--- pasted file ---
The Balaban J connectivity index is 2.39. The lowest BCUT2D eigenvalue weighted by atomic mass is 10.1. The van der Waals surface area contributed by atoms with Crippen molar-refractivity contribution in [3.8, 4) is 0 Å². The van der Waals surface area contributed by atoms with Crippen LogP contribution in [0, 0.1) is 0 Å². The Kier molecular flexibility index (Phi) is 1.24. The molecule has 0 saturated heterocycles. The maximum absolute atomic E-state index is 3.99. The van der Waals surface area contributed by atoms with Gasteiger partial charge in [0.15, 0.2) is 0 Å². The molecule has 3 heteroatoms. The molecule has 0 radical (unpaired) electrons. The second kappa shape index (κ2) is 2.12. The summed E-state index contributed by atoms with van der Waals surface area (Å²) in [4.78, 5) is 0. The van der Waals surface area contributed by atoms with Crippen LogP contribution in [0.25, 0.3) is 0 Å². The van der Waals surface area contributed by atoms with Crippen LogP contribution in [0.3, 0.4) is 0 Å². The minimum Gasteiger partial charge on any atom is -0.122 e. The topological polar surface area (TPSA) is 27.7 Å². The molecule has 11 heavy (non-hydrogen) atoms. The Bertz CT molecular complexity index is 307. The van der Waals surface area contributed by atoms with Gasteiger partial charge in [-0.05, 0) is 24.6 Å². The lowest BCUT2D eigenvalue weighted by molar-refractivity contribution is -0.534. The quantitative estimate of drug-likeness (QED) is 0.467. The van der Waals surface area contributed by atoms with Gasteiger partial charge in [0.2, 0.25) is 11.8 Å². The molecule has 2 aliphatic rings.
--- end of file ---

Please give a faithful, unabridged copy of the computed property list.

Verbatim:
The Balaban J connectivity index is 2.39. The lowest BCUT2D eigenvalue weighted by atomic mass is 10.1. The van der Waals surface area contributed by atoms with Crippen molar-refractivity contribution in [3.8, 4) is 0 Å². The van der Waals surface area contributed by atoms with Crippen LogP contribution in [0, 0.1) is 0 Å². The Kier molecular flexibility index (Phi) is 1.24. The molecule has 0 saturated heterocycles. The maximum absolute atomic E-state index is 3.99. The van der Waals surface area contributed by atoms with Gasteiger partial charge in [0.15, 0.2) is 0 Å². The molecule has 3 heteroatoms. The molecule has 0 radical (unpaired) electrons. The second kappa shape index (κ2) is 2.12. The summed E-state index contributed by atoms with van der Waals surface area (Å²) in [4.78, 5) is 0. The van der Waals surface area contributed by atoms with Crippen LogP contribution in [0.25, 0.3) is 0 Å². The van der Waals surface area contributed by atoms with Crippen LogP contribution in [0.3, 0.4) is 0 Å². The minimum Gasteiger partial charge on any atom is -0.122 e. The topological polar surface area (TPSA) is 27.7 Å². The molecule has 11 heavy (non-hydrogen) atoms. The Bertz CT molecular complexity index is 307. The van der Waals surface area contributed by atoms with Gasteiger partial charge in [-0.05, 0) is 24.6 Å². The lowest BCUT2D eigenvalue weighted by molar-refractivity contribution is -0.534. The quantitative estimate of drug-likeness (QED) is 0.467. The van der Waals surface area contributed by atoms with Gasteiger partial charge in [0.2, 0.25) is 11.8 Å². The molecule has 2 aliphatic rings.